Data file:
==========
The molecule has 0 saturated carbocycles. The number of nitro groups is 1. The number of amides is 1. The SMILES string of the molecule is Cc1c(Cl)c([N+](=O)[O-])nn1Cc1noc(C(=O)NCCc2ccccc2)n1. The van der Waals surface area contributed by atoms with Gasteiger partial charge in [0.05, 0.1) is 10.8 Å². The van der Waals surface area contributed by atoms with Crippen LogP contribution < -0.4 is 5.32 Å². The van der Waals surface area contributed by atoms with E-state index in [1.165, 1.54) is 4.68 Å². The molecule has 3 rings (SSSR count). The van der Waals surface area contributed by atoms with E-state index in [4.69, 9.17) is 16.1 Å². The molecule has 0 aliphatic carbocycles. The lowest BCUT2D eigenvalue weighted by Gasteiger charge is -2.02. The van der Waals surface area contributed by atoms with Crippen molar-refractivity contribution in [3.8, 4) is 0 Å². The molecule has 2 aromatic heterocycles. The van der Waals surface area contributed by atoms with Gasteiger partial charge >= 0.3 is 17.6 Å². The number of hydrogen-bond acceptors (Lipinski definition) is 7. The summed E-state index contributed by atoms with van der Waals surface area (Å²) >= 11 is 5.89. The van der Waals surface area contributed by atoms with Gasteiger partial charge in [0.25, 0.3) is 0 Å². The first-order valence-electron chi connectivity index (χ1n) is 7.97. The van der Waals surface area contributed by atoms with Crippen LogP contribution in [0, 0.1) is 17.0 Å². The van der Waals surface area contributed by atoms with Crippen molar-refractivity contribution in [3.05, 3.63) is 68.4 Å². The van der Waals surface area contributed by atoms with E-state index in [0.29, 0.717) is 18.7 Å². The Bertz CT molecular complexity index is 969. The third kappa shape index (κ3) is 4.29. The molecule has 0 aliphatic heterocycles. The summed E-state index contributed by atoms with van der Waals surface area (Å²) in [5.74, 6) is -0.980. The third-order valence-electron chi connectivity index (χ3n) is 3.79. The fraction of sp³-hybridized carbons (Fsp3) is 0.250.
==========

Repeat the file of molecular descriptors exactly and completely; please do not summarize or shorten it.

The molecule has 0 saturated carbocycles. The number of nitro groups is 1. The number of amides is 1. The SMILES string of the molecule is Cc1c(Cl)c([N+](=O)[O-])nn1Cc1noc(C(=O)NCCc2ccccc2)n1. The van der Waals surface area contributed by atoms with Gasteiger partial charge in [0.05, 0.1) is 10.8 Å². The van der Waals surface area contributed by atoms with Crippen LogP contribution < -0.4 is 5.32 Å². The van der Waals surface area contributed by atoms with E-state index in [1.165, 1.54) is 4.68 Å². The molecule has 3 rings (SSSR count). The van der Waals surface area contributed by atoms with E-state index in [4.69, 9.17) is 16.1 Å². The molecule has 0 aliphatic carbocycles. The lowest BCUT2D eigenvalue weighted by Gasteiger charge is -2.02. The van der Waals surface area contributed by atoms with Crippen molar-refractivity contribution in [3.8, 4) is 0 Å². The molecule has 2 aromatic heterocycles. The van der Waals surface area contributed by atoms with Gasteiger partial charge >= 0.3 is 17.6 Å². The number of hydrogen-bond acceptors (Lipinski definition) is 7. The summed E-state index contributed by atoms with van der Waals surface area (Å²) >= 11 is 5.89. The van der Waals surface area contributed by atoms with Gasteiger partial charge in [0.25, 0.3) is 0 Å². The first-order valence-electron chi connectivity index (χ1n) is 7.97. The van der Waals surface area contributed by atoms with Crippen LogP contribution in [0, 0.1) is 17.0 Å². The van der Waals surface area contributed by atoms with Crippen molar-refractivity contribution in [3.05, 3.63) is 68.4 Å². The van der Waals surface area contributed by atoms with E-state index in [0.29, 0.717) is 18.7 Å². The Bertz CT molecular complexity index is 969. The third kappa shape index (κ3) is 4.29. The molecule has 0 aliphatic heterocycles. The summed E-state index contributed by atoms with van der Waals surface area (Å²) in [5.74, 6) is -0.980. The third-order valence-electron chi connectivity index (χ3n) is 3.79. The fraction of sp³-hybridized carbons (Fsp3) is 0.250.